What makes Jesus so unlike their experts in Moses's Teachings, and so unlike an expert at all, is the authority with which He teaches.
That is not to say that their experts did not have authority; in fact, they did. If they had not had any authority, the people would not have much cared what they had to say. As it was, however, the people were ruled by the opinions of their experts - these were the men who decided what the law was, how the law was held, what happened in the Temple, who was faithful or unfaithful, who was clean or unclean. The people's lives were given over to them, at least their religious lives were, and that was not because they did not have any authority. Quite the contrary, it was because they did have some authority.
But there's a difference between the kind of authority that the experts had and the kind of authority that Jesus had.
Experts, or any men for that matter, only have as much authority as we are willing to give them. The only reason their experts had any authority at all is because the people gave it to them. The people consented to being guided by their experts; they bestowed on them the authority to lead. It could have just as easily been other than that. The people could have recognized the knowledge that the experts had and still rejected them as guides. The people could have deemed their knowledge not knowledgeable at all and rejected them as experts. Then, they would have not had any authority at all, no matter how proudly they puffed themselves up on the street corners or how haughtily they walked the streets or how arrogantly they stood on Solomon's Porch. Until and unless the people gave them their authority, they had none at all.
This is not so with Jesus, and it is what makes His teaching so remarkable. So unlike their experts.
Jesus's authority does not come from the people. Nor is it the kind of pride, haughtiness, or arrogance that the experts afforded themselves in pursuit of it. Jesus speaks with a voice that declares that what He says is true, whether the people acknowledge it as true or not, and He speaks with a confidence that does not require affirmation. In other words, He doesn't care if the people believe Him or even like Him; none of what He does depends upon it.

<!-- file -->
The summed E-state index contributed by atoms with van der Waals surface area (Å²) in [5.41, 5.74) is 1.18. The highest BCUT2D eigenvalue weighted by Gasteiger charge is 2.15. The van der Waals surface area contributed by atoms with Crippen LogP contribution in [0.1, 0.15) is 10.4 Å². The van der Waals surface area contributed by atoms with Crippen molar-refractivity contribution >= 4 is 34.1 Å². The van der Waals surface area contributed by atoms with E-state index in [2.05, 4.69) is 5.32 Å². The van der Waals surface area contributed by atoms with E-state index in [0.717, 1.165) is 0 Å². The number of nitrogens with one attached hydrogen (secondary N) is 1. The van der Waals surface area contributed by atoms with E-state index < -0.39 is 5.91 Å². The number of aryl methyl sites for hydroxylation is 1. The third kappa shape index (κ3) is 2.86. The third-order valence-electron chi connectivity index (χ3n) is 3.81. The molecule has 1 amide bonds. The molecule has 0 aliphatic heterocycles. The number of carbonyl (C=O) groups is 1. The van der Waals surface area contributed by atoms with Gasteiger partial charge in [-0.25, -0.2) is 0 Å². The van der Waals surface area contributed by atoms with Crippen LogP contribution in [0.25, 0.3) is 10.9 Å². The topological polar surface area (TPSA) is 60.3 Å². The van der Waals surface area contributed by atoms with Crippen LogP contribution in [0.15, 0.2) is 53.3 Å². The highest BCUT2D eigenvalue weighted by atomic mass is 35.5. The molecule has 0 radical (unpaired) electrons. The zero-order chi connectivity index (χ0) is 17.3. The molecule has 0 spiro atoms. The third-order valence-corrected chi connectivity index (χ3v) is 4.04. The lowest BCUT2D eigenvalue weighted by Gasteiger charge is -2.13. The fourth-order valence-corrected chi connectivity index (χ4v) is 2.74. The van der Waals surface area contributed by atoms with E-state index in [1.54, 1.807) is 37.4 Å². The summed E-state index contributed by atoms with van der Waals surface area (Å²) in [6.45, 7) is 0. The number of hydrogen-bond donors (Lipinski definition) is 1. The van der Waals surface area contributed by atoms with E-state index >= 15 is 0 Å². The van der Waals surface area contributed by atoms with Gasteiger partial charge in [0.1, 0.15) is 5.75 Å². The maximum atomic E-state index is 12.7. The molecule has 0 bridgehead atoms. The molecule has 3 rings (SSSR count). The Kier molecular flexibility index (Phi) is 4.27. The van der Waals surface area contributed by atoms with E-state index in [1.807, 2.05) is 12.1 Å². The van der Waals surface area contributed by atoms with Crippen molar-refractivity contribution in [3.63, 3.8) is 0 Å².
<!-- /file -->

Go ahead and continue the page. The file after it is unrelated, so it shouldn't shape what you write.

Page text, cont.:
His authority is not given to Him by the people; it simply is.
As it should be from a Lord who says with His Father, simply, I Am.
That's what makes His teaching so radical. When the experts teach, they have to wait for the people to both "get it" and agree with them. Every time they open their mouths, it's propositional. They speak what they think they know, and they are affirmed only if the people as well come to know it and to recognize it as truth. Then, the affirmation is both of the teaching and of the teacher.
When Jesus teaches, He doesn't wait for the people to get it. In fact, He often says that He knows they aren't going to get it, at least not right now, but that doesn't change the nature of His teaching. He's not teaching to gain some assent or approval. He's not teaching for the sake of the ideas or for the sake of His own acceptance or recognition. He's teaching for the sake of those who will hear Him. He's teaching for the people.
So unlike their experts.
And teaching for their sake, they cannot be the ones to give Him any authority. They just can't. Human beings after the Fall are wired to affirm primarily what serves them, or what makes them happy, or what paints them in a good light. If Jesus's teachings are for them, and they are the ones who are supposed to give Him any authority, then He must be held to teaching them what they want to hear. That's not how the truth of God works.
His authority comes from outside of them, and He's not seeking it in their audience. No. He's seeking their hearts, not their adoration. Only in this way can we know that He truly is what He claims to be, a Lord and Savior...not an expert. He simply is what He is, just as He always told us that He was.
So we, not having to affirm Him, are free to love Him.